A few days ago, Goodbear asked about free video editing software. This isn’t an area in which I have a lot of experience, as I don’t do much video editing (all my video is perfect as shot … :-P), so I did a little research. Linux users have a number of choices in this area, including Cinelerra and Kino; these are the only ones I have tried (although see Blender, below). OS X users, of course, have iMovie built in as part of the iLife suite (I’m not going to get into the whole iMovie ’08 vs. earlier versions of iMovie controversy). But what are Windows users to do?
It’s been a while since I did a “free software for writers” entry, mainly because I’m kind of running out of free software that I can label as specifically for writers; I may just switch over to doing “free software for anybody” posts. However, I do have at least one more program to write about, and that’s Audacity. Audacity is an audio recording, editing, and mixing program. I’ve mainly used it to fix glitches in audio files (such as MP3s with a skip in them) or to change sound levels; the local Arthur Murray uses it to change the tempo of songs without introducing distortion so that, for instance, a ridiculously fast samba like “Jazz Machine” can be slowed down so that mere mortals can dance to it. (My wife insists on the full-speed version.)
So now you’re probably thinking, “Well that’s just fascinating, Jim, but what makes Audacity free software for writers?” To which I reply with one word: Podcasting.
Writers occasionally need to make use of imaging software, as I mentioned in my earlier capsule writeup about Inkscape. That program is a drawing package; but sometimes you may need to edit or enhance a picture or digital photo, rather than drawing something from scratch. This is where The GIMP comes in. Intended as an alternative to Adobe Photoshop-style applications, GIMP stands for “GNU Image Manipulation Program” (again with the acronyms); it can be used for photo retouching, image composition, and image authoring. I’ve mostly used it for photo retouching, although I do occasionally use it to mush a couple of pictures together into something else. I used The GIMP to ever-so-slightly lighten the cover of my vampire book, Long Before Dawn. Those who are graphically inclined could create their own artwork from scratch using The GIMP’s bewildering array of tools, controls, and filters. It has so many advanced features that I don’t know what 80% of them do, but they would be manna to an artist.
GIMP is available for Linux, OS X, and Dominant Operating System(TM). If you are already familiar with Adobe Photoshop, you may want to look into GimpShop instead, which attempts to replicate the Adobe Photoshop UI experience. (I’m not, so I haven’t)
If you write large-scale fantasy novels, you are probably interested in drawing a map of your imaginary realm. There are several reasons you may want to do this, including:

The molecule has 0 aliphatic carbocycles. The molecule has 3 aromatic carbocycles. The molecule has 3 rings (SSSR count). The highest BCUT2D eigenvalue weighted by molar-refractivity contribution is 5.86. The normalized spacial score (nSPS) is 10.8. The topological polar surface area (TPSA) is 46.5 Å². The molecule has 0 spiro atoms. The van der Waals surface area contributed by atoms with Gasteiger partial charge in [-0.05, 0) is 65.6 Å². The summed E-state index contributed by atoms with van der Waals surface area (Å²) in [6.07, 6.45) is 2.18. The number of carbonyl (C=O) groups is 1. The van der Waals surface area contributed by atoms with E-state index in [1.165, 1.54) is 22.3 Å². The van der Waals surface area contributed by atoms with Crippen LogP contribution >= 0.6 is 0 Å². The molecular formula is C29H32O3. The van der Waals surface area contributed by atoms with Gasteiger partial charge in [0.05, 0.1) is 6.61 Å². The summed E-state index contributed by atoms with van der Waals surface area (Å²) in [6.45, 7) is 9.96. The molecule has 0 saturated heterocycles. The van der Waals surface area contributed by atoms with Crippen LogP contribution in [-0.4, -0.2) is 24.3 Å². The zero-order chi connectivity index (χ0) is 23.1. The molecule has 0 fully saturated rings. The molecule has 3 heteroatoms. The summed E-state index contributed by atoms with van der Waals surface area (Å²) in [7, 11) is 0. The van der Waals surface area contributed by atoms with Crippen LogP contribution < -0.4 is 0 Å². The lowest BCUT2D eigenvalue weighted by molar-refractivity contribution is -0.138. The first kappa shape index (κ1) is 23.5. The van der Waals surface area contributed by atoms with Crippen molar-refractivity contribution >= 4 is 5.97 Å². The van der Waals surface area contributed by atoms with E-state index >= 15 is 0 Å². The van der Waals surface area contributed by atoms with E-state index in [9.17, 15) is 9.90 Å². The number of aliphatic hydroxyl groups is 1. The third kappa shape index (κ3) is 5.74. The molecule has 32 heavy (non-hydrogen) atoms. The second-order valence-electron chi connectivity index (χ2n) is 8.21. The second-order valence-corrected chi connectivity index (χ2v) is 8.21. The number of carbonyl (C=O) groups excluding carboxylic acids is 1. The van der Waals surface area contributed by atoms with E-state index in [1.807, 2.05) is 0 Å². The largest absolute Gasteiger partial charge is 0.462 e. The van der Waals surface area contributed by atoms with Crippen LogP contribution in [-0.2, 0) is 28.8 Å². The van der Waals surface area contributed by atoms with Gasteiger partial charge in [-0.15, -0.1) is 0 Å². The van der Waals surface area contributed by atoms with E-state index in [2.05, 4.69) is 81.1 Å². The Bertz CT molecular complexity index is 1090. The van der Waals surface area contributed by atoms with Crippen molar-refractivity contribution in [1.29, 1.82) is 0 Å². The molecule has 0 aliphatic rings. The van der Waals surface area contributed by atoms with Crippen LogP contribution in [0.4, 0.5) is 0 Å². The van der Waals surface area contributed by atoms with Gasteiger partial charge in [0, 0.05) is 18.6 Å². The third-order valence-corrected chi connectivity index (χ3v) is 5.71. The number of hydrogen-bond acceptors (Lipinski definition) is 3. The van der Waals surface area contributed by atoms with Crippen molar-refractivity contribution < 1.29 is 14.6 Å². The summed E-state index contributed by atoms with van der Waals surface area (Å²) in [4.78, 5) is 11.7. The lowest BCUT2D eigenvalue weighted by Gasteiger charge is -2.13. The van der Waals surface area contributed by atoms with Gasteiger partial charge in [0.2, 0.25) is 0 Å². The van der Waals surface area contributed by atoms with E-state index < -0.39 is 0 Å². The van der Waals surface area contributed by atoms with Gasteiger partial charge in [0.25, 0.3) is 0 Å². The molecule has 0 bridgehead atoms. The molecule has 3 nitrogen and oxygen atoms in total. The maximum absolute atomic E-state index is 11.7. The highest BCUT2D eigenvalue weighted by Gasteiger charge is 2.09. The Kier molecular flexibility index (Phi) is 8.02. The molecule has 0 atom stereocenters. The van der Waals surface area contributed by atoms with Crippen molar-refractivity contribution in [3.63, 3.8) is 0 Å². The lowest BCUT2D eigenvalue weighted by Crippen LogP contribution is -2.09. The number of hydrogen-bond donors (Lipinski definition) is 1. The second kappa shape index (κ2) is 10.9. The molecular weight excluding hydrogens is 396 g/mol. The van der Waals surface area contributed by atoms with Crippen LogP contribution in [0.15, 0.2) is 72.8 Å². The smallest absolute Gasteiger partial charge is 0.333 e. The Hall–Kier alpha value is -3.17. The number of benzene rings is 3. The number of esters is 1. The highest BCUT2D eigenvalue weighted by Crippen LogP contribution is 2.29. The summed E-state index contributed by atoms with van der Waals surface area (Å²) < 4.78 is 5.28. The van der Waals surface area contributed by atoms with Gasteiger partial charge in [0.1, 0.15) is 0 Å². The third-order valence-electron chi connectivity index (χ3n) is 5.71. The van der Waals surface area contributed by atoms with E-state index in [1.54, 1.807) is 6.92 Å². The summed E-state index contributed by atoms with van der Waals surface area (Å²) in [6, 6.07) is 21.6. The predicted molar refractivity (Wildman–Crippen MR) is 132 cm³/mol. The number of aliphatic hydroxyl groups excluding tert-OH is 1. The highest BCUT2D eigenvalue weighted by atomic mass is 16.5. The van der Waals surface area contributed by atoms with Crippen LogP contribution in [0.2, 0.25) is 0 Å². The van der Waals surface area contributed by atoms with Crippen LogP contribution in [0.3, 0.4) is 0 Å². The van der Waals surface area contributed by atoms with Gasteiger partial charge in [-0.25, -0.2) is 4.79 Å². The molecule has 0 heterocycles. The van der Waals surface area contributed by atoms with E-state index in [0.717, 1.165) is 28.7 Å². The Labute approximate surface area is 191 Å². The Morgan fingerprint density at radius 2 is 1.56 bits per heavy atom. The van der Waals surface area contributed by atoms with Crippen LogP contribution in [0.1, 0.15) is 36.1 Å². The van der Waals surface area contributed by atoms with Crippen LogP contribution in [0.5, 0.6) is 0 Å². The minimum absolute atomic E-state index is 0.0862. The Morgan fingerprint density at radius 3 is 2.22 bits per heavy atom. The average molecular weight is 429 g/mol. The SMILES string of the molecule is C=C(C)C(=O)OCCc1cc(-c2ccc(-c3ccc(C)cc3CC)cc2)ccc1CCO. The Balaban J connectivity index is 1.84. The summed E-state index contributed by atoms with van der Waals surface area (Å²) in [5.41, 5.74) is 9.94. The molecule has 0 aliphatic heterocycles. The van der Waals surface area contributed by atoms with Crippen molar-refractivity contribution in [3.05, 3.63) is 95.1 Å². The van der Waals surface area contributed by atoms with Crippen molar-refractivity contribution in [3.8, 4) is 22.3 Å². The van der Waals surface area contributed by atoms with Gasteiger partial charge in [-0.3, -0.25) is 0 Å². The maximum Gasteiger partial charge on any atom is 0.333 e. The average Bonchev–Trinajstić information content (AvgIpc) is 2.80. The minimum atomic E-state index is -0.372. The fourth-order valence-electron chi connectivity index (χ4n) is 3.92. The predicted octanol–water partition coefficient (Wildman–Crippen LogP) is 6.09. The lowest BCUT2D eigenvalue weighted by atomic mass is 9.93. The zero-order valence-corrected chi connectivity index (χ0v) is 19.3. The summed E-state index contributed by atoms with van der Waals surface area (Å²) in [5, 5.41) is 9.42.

- Tolkien did it
- It helps you understand the geopolitical dynamics of your little kingdoms and theocracies
- Tolkien did it
- You know where your characters are when they’re fleeing into the wilderness to escape hordes of orcs or whatever
- Tolkien did it
- Your characters can talk intelligently about landmarks, geographical features, countries that don’t figure directly into the action, etc.
- Tolkien did it
Back when I ran Dominant Operating System(TM), I used ProFantasy’s Campaign Cartographer, which is software intended for use in drawing maps for role-playing game. This is really nice software, but unfortunately, it’s only available for Dominant Operating System(TM) and I never had any luck getting it to run under WINE (“Wine Is Not an Emulator”). So I had to look for alternatives. Enter Inkscape.
Inkscape is a scalable vector graphics (SVG) editor along the lines of Adobe Illustrator or Corel Draw. It is not specifically designed for drawing maps, but can easily be used for that purpose. Unless you’re a graphic artist, you probably won’t be using it to generate something that looks like these, but you can certainly draw something that you can use as a reference for your own purposes. Then, once you hit the big time, you can hire an illustrator to turn your maps into actual artwork. Of course, you could always hand-draw your maps on graph paper, but what fun would that be? <ROLLS 20-SIDED DIE> Mmm, six. Not so good.
Inkscape can be used to draw anything, of course, so if you’re feeling ambitious, you could use it to design your cover art, interior illustrations, character sketches, etc. (See also The GIMP, which I’ll talk about at some point, but not today.)
Inkscape is available for Linux, OS X, and, of course, Dominant Operating System(TM). Inkscape is only one of many free drawing programs, so if you find that it does not suit your needs, another one might.
By now you’ve probably gathered that I write short stories and novels. Although publishers tend to put formatting restrictions on the submission of these types of manuscripts, the restrictions are usually easy to meet: Double-spaced, flush left, courier font, wide margins. Other types of manuscripts–screenplays, for instance–have much more specific requirements. Although you can try to implement the required format in a word processor, it’s much easier to use software specifically designed for that purpose. Enter Celtx.